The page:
Janelle Lynch: Barcelona
Janelle Lynch has a new book, Barcelona, published by Radius Books that has managed to appear on a multitude of Top 10 book lists. The project explores her relationships with her grandmother and with the natural environment that surrounds the city of Barcelona. Janelle’s photographs are metaphors for life and death, for change and transformation, drawing influences from Roland Barthes, Charles Burchfield and Wendell Berry. Her observations of things left behind, their changing forms and transitory meanings, speaks to the cycle of life and remembrance. Photographed along the Rubí stream outside of Barcelona, Spain, she investigates a landscape ravaged by civil war for more than forty years. “While the images are related to Catalonia and its history, they also reveal the ongoing loss of respect for the life of the natural world.”
Janelle is a large-format (8×10) photographic artist and writer based in New York City whose work has been widely exhibited and published. She teaches at the International Center of Photography and is the 2013 Artist-in-Residence at the Burchfield Penney Art Center in Buffalo, New York.
Janelle’s River photographs are currently on view in the Major Contemporary Galleries of the Newark Museum in Newark, N.J., which acquired the complete series in 2010. Her work is in several international private and public collections, including George Eastman House, Rochester, N.Y.; Brooklyn Museum, Brooklyn, N.Y.; New York Public Library, New York, N.Y.; Museum of Photographic Arts, San Diego, California; Fundación AMYC, Madrid, Spain; and Museo de Arte Contemporáneo, Salta, Argentina.
She received her MFA in Photography from the School of Visual Arts and among her many honors are three grants from Kodak. Janelle writes about photography for photo-eye, The Photo Review, Loupe, and Afterimage and was a 2012-2013 Fellow at The Writers’ Institute, CUNY Graduate Center.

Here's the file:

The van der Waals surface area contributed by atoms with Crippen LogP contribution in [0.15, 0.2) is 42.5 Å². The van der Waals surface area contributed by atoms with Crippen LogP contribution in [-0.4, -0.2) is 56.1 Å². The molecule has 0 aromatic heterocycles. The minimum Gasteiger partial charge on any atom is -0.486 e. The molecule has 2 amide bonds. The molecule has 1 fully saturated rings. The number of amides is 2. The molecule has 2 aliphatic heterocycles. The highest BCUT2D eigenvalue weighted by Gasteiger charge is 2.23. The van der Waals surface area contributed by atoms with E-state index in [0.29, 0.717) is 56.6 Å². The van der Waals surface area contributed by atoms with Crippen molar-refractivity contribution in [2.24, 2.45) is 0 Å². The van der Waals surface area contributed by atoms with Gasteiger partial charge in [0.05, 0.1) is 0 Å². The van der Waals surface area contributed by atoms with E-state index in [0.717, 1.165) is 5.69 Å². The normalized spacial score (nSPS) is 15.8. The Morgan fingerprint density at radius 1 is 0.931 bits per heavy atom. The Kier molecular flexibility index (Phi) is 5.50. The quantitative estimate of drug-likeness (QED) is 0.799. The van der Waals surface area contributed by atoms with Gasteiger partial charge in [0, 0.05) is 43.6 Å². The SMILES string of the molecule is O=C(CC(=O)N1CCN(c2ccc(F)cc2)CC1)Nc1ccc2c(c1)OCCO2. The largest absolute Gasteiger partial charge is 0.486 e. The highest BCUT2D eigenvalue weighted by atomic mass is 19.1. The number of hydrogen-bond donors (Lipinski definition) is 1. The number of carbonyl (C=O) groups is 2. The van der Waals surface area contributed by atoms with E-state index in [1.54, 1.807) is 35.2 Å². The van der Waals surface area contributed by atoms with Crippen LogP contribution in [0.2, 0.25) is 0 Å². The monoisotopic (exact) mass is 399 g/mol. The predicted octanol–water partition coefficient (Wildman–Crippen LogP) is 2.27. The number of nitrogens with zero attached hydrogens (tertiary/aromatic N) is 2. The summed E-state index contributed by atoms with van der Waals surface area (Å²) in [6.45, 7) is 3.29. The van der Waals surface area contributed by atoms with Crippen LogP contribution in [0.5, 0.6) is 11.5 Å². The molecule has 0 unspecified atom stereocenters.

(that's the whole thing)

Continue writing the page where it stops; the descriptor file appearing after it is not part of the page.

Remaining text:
Barcelona is a photographic inquiry that considers what remains after absence; what lingers; what intangible presence continues despite a loss?
From 2007 to 2011, while living in Spain, I explored the fallow landscape outside of Barcelona. With my 8 x 10-inch camera and a portrait lens, I photographed traces of existence—pylons, puddles, leaves, and litter—as metaphors for absence, presence, and remembrance. Barcelona, the resulting project and my second monograph, includes five series of images—four color and my first in black and white. They show the terrain around the Llobregat River and Rubí stream: unpeopled yet layered with palpable suggestions of life, past and present. Barcelona follows Los Jardines de México (Radius Books, 2011), my first monograph, and expands upon my long-term interest in representations of the life cycle in the landscape.
Interwoven throughout the book are my writings in English and Spanish. Barcelona begins with The Window, a short memoir about how, as a child, I learned from my grandmother to observe and appreciate nature. Other text precedes each series of photographs and offers insight into my subject matter and influences: Roland Barthes’ notes about mourning informed my new conceptual investigation; Charles Burchfield’s tendency to animate the landscape in his paintings inspired my vision; The Unforeseen Wilderness, an essay by Wendell Berry about approaching the natural world with respect and humility, transformed my process.
Barcelona is a visual elegy to my grandmother, who raised me, and who died after a long illness in January 2008.
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